Mention the words “crooner”, “big band” and “swing music” and I’m there! So tonight, I was the beautiful Buxton Opera House to watch “Crooners”. I wasn’t quite sure what to expect from the show as it didn’t seem to be the average Rat Pack tribute according to the promotional material

– in fact the leaflet and poster put me in mind of Sherlock Holmes rather than crooning, as the three stars are pictured with very British looking accessories such as pipes, bowler hats and tea cups...

This show is very different to any Rat Pack tribute that I’ve ever seen. It has a very large element of comedy which is extremely funny but sometimes misplaced. What is crystal clear, however, is that the three performers: Roman Marek, Jim Whitley and Philip Barley (respectively named as Francis, Samuel Davis and Dr Martin on the website – but referred to as Charlie, Winston and Rupert in the show) are top grade singers and performers, all having appeared in The Rat Pack touring show. I was particularly impressed by Philip Barley when he performed as Dean Martin in the second half, he was so convincing in every way.

The premise of the show is that the Crooner is a dying breed and the purpose of them being here tonight is to breed more Crooners...they even have a ‘breed list’ from which they read out the names of ‘eligible fillies’ who are in the audience. It’s a bit weird. It also goes on a little too long – the joke has been made (and I’m sorry chaps, but it’s a bit weak) and then it just keeps being made...again and again.

There is plenty of (sometimes rather risqué) banter with the audience and this is very funny – Roman Marek is King of the one liner and has perfect comic delivery and timing. Unfortunately, sometimes it did descend too much into Norman Wisdom style slapstick and I was put in mind of a child who was showing off for attention, which is a pity because it dilutes the brilliance of the rest of the show.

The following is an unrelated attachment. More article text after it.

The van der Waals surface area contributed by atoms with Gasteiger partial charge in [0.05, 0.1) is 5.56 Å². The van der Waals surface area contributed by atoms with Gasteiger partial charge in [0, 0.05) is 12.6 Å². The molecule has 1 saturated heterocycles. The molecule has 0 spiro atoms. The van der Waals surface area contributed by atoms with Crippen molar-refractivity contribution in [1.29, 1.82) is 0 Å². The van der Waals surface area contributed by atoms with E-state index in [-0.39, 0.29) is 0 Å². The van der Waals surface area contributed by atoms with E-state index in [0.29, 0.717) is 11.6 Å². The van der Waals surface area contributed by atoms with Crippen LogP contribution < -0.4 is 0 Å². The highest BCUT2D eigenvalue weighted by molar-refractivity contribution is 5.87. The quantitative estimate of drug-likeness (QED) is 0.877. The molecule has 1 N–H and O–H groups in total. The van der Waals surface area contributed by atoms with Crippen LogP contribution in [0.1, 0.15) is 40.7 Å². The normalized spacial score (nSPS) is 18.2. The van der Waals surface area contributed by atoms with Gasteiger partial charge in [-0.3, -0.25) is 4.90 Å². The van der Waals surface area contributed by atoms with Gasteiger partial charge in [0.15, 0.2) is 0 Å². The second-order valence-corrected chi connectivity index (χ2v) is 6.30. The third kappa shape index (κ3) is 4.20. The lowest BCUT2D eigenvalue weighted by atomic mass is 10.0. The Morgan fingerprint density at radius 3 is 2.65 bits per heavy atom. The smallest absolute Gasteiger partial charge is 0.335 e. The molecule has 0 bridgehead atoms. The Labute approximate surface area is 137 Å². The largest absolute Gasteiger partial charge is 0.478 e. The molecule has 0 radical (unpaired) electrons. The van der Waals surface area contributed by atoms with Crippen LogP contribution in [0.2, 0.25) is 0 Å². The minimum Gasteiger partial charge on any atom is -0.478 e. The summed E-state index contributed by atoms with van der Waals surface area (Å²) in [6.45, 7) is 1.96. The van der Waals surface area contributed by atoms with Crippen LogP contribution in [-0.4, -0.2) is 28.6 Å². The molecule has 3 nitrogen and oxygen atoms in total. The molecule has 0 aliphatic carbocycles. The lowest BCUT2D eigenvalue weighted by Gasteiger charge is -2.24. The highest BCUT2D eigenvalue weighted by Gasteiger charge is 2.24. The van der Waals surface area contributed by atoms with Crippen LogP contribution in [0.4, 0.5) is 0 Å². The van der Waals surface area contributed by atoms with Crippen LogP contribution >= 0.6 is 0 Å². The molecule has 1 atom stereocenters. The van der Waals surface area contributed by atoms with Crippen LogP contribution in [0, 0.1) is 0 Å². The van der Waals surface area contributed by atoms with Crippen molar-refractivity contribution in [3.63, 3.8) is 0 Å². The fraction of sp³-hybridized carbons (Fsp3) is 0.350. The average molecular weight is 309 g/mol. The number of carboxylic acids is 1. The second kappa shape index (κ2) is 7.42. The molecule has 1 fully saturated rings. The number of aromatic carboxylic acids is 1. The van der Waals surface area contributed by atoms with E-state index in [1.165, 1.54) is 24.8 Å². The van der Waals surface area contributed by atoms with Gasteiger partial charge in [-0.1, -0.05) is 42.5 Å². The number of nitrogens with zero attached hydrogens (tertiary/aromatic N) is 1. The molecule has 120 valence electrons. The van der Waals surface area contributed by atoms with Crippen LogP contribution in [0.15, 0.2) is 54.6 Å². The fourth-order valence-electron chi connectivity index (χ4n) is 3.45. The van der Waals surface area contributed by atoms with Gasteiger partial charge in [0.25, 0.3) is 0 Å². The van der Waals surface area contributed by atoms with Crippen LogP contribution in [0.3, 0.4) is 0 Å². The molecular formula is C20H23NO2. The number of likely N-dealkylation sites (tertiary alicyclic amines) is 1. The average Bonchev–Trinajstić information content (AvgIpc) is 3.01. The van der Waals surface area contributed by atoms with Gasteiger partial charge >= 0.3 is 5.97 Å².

Banter with the audience and between the performers is very necessary for this type of act and all three are fabulous at this, delivering spontaneous responses which were witty and quick. There was also quite a lot of corpsing which completely won the audience over and which everyone loved, including those on stage! I laughed hysterically watching the performers laughing so much so that they had to hold their moustaches on, it was really funny and so entertaining. I think there was quite a bit of ad libbing which was hilarious and well judged.

‘Crooners’ has elements of song and dance, comedy and physical comedy as well as putting me in mind of The Full Monty/male burlesque/stand-up comedy. The choreography is very well done and really enhances the act. We even have some rather splendid tap dancing and soft shoe shuffling. Each part was skilfully executed and that is not in question. The problem for me is that it’s not all a good mix when put together.

The show is a mish mash of comedy and wonderful singing with fantastic accompaniment from ‘The Mini Big Band’, loosely held together by the breeding storyline which I just didn’t think was necessary and detracted somewhat from the outstanding talent that was before us on the stage. I also felt that some parts were overly long and needed tightening up as it seemed that they were just killing time on the stage on more than one occasion.

To summarise: the show has outstanding singing and performing; whilst at the same time being quirky and weird with a large helping of British eccentricity thrown in but my overall feeling is that it needs more croon and less buffoon.

Reviewer: Nicky Lambert

Reviewed: 26th August 2018

North West End Rating: ★★★★